Saturday, August 11, 2012

Bread and Tears

Scripture reference 1 Kings 19:1-15
Clearly, when we hear this story from 1 Kings, we recognize our need for, “the previous episode.”  Just like most weekly TV shows we begin with, "Previously, on Elijah’s journey..." we need to be filled in and reminded where we are in Israel’s story.

    The title of the book tells us we are in the time when Israel was ruled by Kings. The current king is not a ‘good guy’. King Ahab  is known as the king who "Did evil in the sight of the Lord” He married a foreign princess and encouraged the worship of foreign idols." (
    In a previous ‘episode’, Elijah and the priests of these foreign gods had a “prophet-contest”. You may remember the story.
    Elijah vs. the Prophets of Baal 450 and Asherah 400
Each side builds an altar, and lays out a bull to sacrifice. They each set up wood for a fire under the altar but don’t start the fires.
    Elijah says each group will pray to their god(s), and the God who answers with fire, wins and is declared the REAL God. 
Nothing happens after vigorous petitioning by Baal’s prophets. They even danced around the altar. After hours of this, Elijah starts mocking them and they cry out more vigorously to their gods, but there was still no answer.
    When its Elijah’s turn he completes the preparations, THEN has jar after jar of water poured on the altar until the wood is so soaked that there’s a trench full of standing water around the altar.
    Elijah prays to the Almighty ‘Elohim’ and (18:38) “The LORD’s fire falls; it consumes the sacrifice, the wood, the stones, and the dust. It even licks up the water in the trench!”

Elijah is the winner and the winner gets life, the losers get death. All 750 prophets are killed. (That’s the way winners and losers acted back then...not sure it is that different now.)
Shortly afterward, Elijah prays for rain to end a drought and it rains like crazy.

All these successes means Life is good for Elijah the prophet,... At least until King Ahab’s wife hears what happened to ‘her’ beloved prophets. She, Jezebel, sends a message to Elijah saying, “May God strike ME dead if I haven’t made you as dead as the prophets you killed by this time tomorrow.” (19:2)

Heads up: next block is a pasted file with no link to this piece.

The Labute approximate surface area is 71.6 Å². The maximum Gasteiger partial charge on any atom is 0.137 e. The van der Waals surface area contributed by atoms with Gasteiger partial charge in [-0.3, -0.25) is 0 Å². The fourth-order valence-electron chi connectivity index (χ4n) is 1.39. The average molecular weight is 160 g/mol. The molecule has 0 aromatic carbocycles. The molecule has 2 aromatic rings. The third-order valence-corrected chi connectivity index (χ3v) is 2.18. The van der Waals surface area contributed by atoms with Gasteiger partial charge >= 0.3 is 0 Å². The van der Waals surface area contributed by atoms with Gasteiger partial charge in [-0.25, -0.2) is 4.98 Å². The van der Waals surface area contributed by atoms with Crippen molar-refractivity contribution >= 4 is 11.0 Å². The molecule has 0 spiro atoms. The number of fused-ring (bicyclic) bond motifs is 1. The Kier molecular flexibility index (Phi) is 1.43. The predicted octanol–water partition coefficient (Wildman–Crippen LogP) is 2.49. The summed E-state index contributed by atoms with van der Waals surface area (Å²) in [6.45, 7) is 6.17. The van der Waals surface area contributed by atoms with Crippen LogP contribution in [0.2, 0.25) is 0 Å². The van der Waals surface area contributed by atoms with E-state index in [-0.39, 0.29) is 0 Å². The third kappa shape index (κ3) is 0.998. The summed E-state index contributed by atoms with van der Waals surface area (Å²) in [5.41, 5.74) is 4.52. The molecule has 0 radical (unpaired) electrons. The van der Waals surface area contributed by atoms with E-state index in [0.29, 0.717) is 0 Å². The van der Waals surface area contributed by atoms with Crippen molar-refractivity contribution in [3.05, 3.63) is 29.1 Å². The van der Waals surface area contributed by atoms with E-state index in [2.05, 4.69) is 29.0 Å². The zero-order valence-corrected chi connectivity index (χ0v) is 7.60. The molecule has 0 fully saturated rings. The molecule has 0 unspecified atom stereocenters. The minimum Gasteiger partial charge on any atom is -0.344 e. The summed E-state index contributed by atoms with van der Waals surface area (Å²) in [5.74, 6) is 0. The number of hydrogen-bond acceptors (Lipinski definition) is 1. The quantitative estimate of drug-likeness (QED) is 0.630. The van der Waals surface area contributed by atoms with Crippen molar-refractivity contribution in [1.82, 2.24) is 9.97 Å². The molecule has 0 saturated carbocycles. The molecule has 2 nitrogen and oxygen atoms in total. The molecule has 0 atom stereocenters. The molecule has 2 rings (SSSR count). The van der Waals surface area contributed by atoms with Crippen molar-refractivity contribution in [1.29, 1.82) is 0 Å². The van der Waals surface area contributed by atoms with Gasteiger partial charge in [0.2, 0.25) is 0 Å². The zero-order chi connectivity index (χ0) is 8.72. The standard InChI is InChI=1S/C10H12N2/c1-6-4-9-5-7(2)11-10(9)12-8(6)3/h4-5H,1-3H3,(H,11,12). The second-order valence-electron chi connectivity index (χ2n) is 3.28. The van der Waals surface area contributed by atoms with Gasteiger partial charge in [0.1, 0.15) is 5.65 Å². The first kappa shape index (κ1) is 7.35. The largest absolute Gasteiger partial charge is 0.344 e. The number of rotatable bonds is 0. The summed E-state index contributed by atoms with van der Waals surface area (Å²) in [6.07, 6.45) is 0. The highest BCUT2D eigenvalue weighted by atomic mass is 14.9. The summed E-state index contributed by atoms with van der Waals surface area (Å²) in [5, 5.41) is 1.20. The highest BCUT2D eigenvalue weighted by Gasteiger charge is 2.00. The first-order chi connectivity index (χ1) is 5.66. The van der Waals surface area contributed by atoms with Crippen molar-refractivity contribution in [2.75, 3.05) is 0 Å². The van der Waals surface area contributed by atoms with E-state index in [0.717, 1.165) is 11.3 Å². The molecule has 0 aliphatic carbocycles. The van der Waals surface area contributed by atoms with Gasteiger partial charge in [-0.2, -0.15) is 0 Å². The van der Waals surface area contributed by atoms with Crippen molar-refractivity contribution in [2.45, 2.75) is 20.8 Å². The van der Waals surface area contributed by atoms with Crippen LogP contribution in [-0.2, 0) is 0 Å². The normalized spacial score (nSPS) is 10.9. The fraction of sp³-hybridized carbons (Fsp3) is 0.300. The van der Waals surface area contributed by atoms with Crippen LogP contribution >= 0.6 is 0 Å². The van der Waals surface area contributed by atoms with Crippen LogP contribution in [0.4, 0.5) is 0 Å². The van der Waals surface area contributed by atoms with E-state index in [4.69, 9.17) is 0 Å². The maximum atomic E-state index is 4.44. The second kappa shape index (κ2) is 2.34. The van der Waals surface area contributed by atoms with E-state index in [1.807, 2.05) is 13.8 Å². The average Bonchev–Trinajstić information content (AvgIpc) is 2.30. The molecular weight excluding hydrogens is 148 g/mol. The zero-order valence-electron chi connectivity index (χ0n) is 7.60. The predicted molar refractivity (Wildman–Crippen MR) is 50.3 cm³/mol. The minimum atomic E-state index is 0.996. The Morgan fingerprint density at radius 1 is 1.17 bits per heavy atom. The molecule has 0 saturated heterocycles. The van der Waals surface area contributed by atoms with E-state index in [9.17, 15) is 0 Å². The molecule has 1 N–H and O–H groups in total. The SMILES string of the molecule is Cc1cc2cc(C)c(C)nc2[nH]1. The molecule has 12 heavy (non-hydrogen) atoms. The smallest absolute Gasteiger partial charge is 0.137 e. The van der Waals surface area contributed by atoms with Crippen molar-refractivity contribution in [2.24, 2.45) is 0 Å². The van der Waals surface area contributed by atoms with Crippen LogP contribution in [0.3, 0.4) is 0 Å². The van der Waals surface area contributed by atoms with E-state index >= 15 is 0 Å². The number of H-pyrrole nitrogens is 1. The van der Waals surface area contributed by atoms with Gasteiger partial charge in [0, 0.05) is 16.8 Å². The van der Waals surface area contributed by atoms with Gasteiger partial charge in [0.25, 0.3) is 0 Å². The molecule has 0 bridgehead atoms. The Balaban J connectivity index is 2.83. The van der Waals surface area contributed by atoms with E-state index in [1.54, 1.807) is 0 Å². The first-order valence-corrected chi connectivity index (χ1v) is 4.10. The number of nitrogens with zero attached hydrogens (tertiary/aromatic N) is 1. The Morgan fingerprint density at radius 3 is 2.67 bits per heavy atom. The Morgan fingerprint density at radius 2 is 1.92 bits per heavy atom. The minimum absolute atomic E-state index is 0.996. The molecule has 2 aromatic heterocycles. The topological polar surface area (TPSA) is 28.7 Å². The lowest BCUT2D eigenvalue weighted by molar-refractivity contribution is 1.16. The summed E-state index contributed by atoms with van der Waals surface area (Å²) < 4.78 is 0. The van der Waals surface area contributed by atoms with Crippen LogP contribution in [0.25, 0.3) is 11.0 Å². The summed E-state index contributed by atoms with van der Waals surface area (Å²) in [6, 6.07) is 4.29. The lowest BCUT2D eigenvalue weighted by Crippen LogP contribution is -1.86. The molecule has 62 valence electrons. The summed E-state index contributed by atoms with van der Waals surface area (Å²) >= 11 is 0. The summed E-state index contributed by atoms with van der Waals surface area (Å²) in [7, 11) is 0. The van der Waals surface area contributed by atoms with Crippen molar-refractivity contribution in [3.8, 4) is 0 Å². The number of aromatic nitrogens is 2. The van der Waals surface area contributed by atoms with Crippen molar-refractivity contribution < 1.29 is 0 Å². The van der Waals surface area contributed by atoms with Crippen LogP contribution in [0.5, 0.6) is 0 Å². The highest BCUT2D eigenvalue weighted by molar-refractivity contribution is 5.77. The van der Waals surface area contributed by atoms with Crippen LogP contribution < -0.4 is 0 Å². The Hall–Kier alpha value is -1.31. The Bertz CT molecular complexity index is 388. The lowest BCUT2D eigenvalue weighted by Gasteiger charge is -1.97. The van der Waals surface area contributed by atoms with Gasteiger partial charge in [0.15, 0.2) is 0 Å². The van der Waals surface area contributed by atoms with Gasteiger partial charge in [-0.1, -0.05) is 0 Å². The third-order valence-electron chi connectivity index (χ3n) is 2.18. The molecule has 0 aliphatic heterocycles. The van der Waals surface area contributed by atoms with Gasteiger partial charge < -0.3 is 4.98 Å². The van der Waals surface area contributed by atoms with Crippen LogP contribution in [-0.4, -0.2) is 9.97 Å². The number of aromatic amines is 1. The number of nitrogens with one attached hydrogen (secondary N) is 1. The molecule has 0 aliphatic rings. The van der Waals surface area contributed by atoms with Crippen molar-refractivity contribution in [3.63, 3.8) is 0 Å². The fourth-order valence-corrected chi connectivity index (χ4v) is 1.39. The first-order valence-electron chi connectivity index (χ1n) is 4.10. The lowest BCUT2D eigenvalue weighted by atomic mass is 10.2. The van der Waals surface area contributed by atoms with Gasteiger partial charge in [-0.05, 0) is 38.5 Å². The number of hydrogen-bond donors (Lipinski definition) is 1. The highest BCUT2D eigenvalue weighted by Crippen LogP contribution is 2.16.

What does the great successful prophet do? He runs for his life.
Elijah flees to the wilderness, leaving his assistant behind so he would be completely alone. He literally goes from the mountain top to the deepest, loneliest valley.
    His fall into depression is complete. His prayer now is, “Lord, Take my life!”
It is a quick transition if you read straight thru, but often depression strikes abruptly.

Contemporary songs and stories give depression many names;
a bitter pill, or the great darkness. Even well-known mystics like John of the Cross, fell into what he called, “The dark night of the soul”. We might even call it the Food of the Devil because some have described depression as if another person inhabits your very being.
    It may seem strange that Elijah slips so quickly from such a victorious place of triumph to the depth of seeking his own death. Historic experience tells us that a great Low often follows a glorious high.1     Dr. Bill Long says, "Sometimes the seeds of our depression and loss and confusion are sown in tremendous victory." (
    "Invulnerability on one day has given way to the greatest sense of vulnerability in the next.,” he says. "In a situation like this, Elijah (& those suffering extreme mental distress) need the voice of another person.
    By hearing only your own voice, your mind swirls endlessly and unhelpfully around certain predictable and unhelpful thoughts. You need some help from outside, some words of instruction or comfort or challenge."
But Elijah is alone and he seeks only the solace of sleep. Whether the angel comes in his dream or in reality, an angel comes and touches him, provides him with physical nourishment and companionship and the encouragement he needs. IT takes at least 2 tries before he is strong enough to go on but eventually he does.

 Following this event, Elijah (v. 11) who is still struggling mentally, even after his body has been nourished, shares his complaints with God. Then he listens to God’s direction, continues his journey and experiences the wonder of the Almighty One in stillness. Great stillness that followed violent wind, earthquake, & fire. (another one of the famous Elijah stories) Today’s story of depression under the broom tree is less known.
Ultimately, even after this episode of misery, God sends Elijah back to work.

Dr. Long reminds us that “what Elijah didn’t realize is that his journey was not simply away from his trouble, but his entire journey was a movement toward God...what was happening to him (and can to us) is that we are slowly, drawn by the gracious arms of God into closer communion with the Divine."2

Like many who seek and pursue God have discovered, "We find God not only on the mountaintop of our victories but in the troughs of our despondency."'
. . .
“I alone am left., says Elijah to God, and that sums up how any of us can feel.

Yet God Provides.
 In the midst of his depression, God provided
    An angel
    Bread, water,...Physical nourishment was enough to get Elijah to continue his journey...and his journey took him even closer to God.

Such Divine provision can be hard to accept. Even Elijah had trouble trusting in God’s providence. Even Elijah, ‘the Great’ who had won such a victory, who had seen God send fire, who had seen God send rain, even Elijah  - . . got depressed....
    This week, I wondered How each of us hear this story?
I wondered, if this story is true...not only for Elijah but for us...
If God’s promise is to provide us bread..
    If God provides the nourishment WE need for the journey of life,
...then what does it mean for us when we feel like Elijah?

    Do we look at biblical stories as the history of our OWN faith journey? They are stories when God provided for someone, sometimes a whole nation of wandering people. Certainly these ARE the stories we can lean on. .